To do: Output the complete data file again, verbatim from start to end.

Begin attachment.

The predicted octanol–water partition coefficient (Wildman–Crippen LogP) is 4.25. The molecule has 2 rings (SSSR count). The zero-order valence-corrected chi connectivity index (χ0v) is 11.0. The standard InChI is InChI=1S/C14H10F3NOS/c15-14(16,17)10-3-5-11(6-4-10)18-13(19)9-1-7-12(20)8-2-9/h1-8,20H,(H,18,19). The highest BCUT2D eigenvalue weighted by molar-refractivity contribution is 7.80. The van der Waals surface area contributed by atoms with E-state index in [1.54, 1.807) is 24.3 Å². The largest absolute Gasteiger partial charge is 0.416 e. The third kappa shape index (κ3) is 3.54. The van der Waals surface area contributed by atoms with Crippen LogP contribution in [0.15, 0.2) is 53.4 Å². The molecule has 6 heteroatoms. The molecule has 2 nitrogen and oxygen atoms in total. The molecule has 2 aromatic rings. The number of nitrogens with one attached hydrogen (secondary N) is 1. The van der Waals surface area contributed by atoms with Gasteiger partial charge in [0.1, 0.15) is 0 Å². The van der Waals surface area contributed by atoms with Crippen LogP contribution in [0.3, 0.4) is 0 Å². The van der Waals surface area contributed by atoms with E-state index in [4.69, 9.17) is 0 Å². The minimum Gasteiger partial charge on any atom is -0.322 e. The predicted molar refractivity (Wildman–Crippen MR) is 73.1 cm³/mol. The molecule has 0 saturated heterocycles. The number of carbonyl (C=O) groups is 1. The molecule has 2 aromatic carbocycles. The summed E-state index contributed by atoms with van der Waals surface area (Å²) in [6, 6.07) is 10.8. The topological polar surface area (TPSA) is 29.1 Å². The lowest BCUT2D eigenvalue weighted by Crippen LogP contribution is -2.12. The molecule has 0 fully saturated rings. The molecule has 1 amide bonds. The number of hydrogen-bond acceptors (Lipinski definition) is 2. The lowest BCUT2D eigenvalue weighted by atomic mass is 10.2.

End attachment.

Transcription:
The predicted octanol–water partition coefficient (Wildman–Crippen LogP) is 4.25. The molecule has 2 rings (SSSR count). The zero-order valence-corrected chi connectivity index (χ0v) is 11.0. The standard InChI is InChI=1S/C14H10F3NOS/c15-14(16,17)10-3-5-11(6-4-10)18-13(19)9-1-7-12(20)8-2-9/h1-8,20H,(H,18,19). The highest BCUT2D eigenvalue weighted by molar-refractivity contribution is 7.80. The van der Waals surface area contributed by atoms with E-state index in [1.54, 1.807) is 24.3 Å². The largest absolute Gasteiger partial charge is 0.416 e. The third kappa shape index (κ3) is 3.54. The van der Waals surface area contributed by atoms with Crippen LogP contribution in [0.15, 0.2) is 53.4 Å². The molecule has 6 heteroatoms. The molecule has 2 nitrogen and oxygen atoms in total. The molecule has 2 aromatic rings. The number of nitrogens with one attached hydrogen (secondary N) is 1. The van der Waals surface area contributed by atoms with Gasteiger partial charge in [0.1, 0.15) is 0 Å². The van der Waals surface area contributed by atoms with Crippen LogP contribution in [0.3, 0.4) is 0 Å². The van der Waals surface area contributed by atoms with E-state index in [4.69, 9.17) is 0 Å². The minimum Gasteiger partial charge on any atom is -0.322 e. The predicted molar refractivity (Wildman–Crippen MR) is 73.1 cm³/mol. The molecule has 0 saturated heterocycles. The number of carbonyl (C=O) groups is 1. The molecule has 2 aromatic carbocycles. The summed E-state index contributed by atoms with van der Waals surface area (Å²) in [6, 6.07) is 10.8. The topological polar surface area (TPSA) is 29.1 Å². The lowest BCUT2D eigenvalue weighted by Crippen LogP contribution is -2.12. The molecule has 0 fully saturated rings. The molecule has 1 amide bonds. The number of hydrogen-bond acceptors (Lipinski definition) is 2. The lowest BCUT2D eigenvalue weighted by atomic mass is 10.2.